matches elements B which are children of A. The key point is that in the proposal A is the subject of the selector.

In combination with other proposals here, a typical simple operator dictionary entry would be expressed as follows:

  mrow has(mo[contains('^($')]:first-child) { 
     border-left-style:left-parenthesis; }
  mrow > mo[contains('^($')]:first-child {
     display:none; }
This makes the first parenthesis invisible, but applies a parenthesis border to the containing mrow.

An alternative would be for rules to provide a way to assign properties to parents of the subject, rather than only to the subject itself.

Alternative for Stretchy Characters

As an alternative to `characters as borders', stretchy characters could also be achieved by two extensions. The first is an extension to box sizing that allows the size of a box to be specified as growing to the height or width of its containiner (there are various ways this could be specified).

This alternative would seem to be more difficult to implement, but doesn't require the has extension to selectors. It may also have interesting uses outside mathematics.

Vertical Alignment

It is clear from the testbed examples with multiple fractions and sub/superscripts on varying sized bases that there are problems with vertical alignment. Part of the problem seems to be that where the baseline of a box is is underspecified, and part seems to be that implementations have bugs. [According to CSS2 (next to last paragraph on page), the baseline of an inline-table should be the baseline of the first row. However, neither of the browsers I've tried respect this.]

Fraction alignment

A fraction should normally be aligned such that the bar of the fraction is aligned with the mathematical middle (slightly higher than half the ex-height; CSS3 LineBox module defines a separate mathematical basesline) of surrounding material. Using the CSS3 model, it would seem that what we want is to align the after-edge of the first row of the fraction with the mathematical baseline of the parent. It would seem that the following rules would achieve this, although I could easily have missinterpreted.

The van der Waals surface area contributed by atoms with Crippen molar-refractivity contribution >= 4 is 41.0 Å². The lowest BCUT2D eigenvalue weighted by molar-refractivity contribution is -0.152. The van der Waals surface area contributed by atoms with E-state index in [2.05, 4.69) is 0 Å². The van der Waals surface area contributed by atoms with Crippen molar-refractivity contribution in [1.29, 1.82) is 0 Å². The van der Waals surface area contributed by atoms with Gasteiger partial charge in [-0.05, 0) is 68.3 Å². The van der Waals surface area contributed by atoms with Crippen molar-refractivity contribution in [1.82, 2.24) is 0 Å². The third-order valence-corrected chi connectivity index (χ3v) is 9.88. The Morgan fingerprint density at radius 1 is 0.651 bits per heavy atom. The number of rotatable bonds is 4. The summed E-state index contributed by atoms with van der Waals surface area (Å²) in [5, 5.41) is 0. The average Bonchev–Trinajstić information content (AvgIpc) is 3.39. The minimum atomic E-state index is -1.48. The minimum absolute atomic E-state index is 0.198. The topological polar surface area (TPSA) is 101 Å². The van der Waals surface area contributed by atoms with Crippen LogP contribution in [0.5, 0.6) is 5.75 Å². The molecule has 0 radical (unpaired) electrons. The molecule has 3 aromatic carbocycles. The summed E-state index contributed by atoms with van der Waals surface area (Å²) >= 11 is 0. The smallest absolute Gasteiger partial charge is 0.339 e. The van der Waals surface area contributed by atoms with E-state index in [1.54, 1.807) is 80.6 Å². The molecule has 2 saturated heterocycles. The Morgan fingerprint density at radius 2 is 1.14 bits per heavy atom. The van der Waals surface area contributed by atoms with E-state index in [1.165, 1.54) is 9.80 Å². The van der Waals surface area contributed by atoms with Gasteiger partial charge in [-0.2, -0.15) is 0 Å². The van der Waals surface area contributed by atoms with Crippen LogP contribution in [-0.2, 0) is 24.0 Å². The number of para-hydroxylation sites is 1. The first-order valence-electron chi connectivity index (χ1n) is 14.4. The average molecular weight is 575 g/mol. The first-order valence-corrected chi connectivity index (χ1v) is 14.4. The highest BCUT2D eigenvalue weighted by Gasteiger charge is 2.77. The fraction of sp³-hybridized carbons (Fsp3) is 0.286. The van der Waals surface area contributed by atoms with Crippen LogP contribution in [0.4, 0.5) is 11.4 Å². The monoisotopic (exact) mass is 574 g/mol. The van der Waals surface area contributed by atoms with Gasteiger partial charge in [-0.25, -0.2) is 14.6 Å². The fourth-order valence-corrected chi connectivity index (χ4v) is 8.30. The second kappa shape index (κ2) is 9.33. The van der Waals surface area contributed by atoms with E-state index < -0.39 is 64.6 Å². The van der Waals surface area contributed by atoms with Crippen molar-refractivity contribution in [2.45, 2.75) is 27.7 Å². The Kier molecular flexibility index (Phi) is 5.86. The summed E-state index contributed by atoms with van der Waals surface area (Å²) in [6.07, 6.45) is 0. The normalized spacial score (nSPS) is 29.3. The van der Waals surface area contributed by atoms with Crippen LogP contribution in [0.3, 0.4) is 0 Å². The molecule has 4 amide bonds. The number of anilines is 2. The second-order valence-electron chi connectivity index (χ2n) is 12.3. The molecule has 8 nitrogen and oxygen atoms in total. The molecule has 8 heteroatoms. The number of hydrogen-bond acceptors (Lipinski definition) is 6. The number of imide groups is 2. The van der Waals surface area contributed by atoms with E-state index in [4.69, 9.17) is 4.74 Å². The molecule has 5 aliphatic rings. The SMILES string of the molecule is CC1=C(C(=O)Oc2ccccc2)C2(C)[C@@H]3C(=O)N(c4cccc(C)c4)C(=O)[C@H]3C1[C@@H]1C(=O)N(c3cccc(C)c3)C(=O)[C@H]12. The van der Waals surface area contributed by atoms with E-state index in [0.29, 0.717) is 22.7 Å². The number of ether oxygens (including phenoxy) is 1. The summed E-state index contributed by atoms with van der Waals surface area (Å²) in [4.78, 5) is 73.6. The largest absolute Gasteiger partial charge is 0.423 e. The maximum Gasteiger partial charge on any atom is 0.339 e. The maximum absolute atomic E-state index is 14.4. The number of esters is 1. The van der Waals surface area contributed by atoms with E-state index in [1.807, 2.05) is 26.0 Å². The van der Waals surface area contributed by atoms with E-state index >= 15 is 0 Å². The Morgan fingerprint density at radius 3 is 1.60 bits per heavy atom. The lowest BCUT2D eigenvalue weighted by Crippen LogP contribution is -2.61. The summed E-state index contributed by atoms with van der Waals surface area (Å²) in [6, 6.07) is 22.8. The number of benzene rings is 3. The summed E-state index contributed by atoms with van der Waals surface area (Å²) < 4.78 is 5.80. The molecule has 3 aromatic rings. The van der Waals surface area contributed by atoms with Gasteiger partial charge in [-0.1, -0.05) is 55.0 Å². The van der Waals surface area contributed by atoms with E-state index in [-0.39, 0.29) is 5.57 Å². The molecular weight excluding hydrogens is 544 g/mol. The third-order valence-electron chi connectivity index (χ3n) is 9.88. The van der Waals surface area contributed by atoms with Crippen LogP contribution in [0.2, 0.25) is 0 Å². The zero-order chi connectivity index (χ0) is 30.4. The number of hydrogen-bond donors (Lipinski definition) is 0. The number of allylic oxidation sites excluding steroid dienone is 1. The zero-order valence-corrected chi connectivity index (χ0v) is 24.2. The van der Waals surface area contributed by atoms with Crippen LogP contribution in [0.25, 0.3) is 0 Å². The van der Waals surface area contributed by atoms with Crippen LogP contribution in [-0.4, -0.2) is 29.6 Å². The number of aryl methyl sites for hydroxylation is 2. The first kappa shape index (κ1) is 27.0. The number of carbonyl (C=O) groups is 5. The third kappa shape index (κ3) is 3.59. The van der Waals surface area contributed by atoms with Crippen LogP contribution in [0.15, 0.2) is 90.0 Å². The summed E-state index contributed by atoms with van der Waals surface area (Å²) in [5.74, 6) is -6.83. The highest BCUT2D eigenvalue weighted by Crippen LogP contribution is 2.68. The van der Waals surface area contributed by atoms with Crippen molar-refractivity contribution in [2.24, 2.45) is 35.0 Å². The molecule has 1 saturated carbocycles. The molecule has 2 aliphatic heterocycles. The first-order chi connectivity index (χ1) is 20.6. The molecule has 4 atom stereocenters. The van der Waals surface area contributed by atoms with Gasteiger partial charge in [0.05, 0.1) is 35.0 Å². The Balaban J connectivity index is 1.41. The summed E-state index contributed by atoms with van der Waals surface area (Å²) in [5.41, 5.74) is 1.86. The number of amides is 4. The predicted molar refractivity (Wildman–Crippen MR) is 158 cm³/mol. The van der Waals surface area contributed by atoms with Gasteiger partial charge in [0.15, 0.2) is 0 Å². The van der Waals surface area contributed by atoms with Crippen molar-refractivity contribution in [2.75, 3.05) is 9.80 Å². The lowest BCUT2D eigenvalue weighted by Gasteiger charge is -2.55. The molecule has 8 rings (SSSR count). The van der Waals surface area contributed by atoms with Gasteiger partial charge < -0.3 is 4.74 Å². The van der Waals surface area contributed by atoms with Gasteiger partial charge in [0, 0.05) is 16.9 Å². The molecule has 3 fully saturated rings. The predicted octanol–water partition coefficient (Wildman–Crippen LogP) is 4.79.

mfrac { 
     alignment-baseline:mathematical; }
  mfrac > * { 
     display:table-row; }
  mfrac > *:first-child { 
     alignment-adjust: after-edge; }
(assuming inline-box-align applies to inline-tables?)

Superscript alignment

Apparently, the subscript and superscript positions are simply defined by a fraction of the font height of the containing line, effectively moving them up or down a fixed amount without taking account of the height of the preceding box (eg a fraction or matrix).

Again, it may be that CSS3 LineBox module provides better control. Positioning a superscript by using

  msup { 
    display:inline-block; }
  msup>*:first-child + *  { 
    font-size:smaller; }
(or whatever percentage) would seem more correct, because the shift determined by baseline-shift is computed from the line-height of the parent, rather than the height of the font.

Have I interpreted this right?

Still thinking...

A few points require further thought.

Content markup
can simply be hidden. But, note that a hidden outer element hides all inner content, no matter what CSS properties they have. Check that we can still work around the expected forms of parallel markup.
An additional property, with the usual inheritance, could establish the displaystyle, but making use of its value is less clear. Defining a whole new set of display types just for the few that would make use of the property seems overkill. A simpler solution would be if it were possible for selectors to make use of the current value of a property (say a property()), such that the a few rules could cover the implications of displaystyle. Unfortunately, a property() selector may not fit well into CSS's computational model; it allows for loops such as:
   *:property(foo)='true' { foo:false; }

Bad News

Some features of MathML seem unlikely to be handled in a pure CSS framework, either because thier treatment doesn't seem to fit into the CSS computational model, or because they are be so specific and single purposed. Or, possibly, I simply haven't recognized a good approach.
Is awkward and seems to need internal access to fonts.
Most (or the most interesting; namely toggle) would seem to require connection to Javascript
mfenced separators
The general case of multiple separators would seem to require an iterative approach.
table rules
The general forms for specifying the rules on tables suffers from the same problem as separators on mfenced.

Contact Bruce Miller

Acknowledgements: This testbed has benefitted from input from Tim Boland, David Carlisle, George Chavchadnidze, Ian Hickson (so far).

Note: This testbed is derived from the W3C MathML 2.0 test suite. (See the relevant copyright.)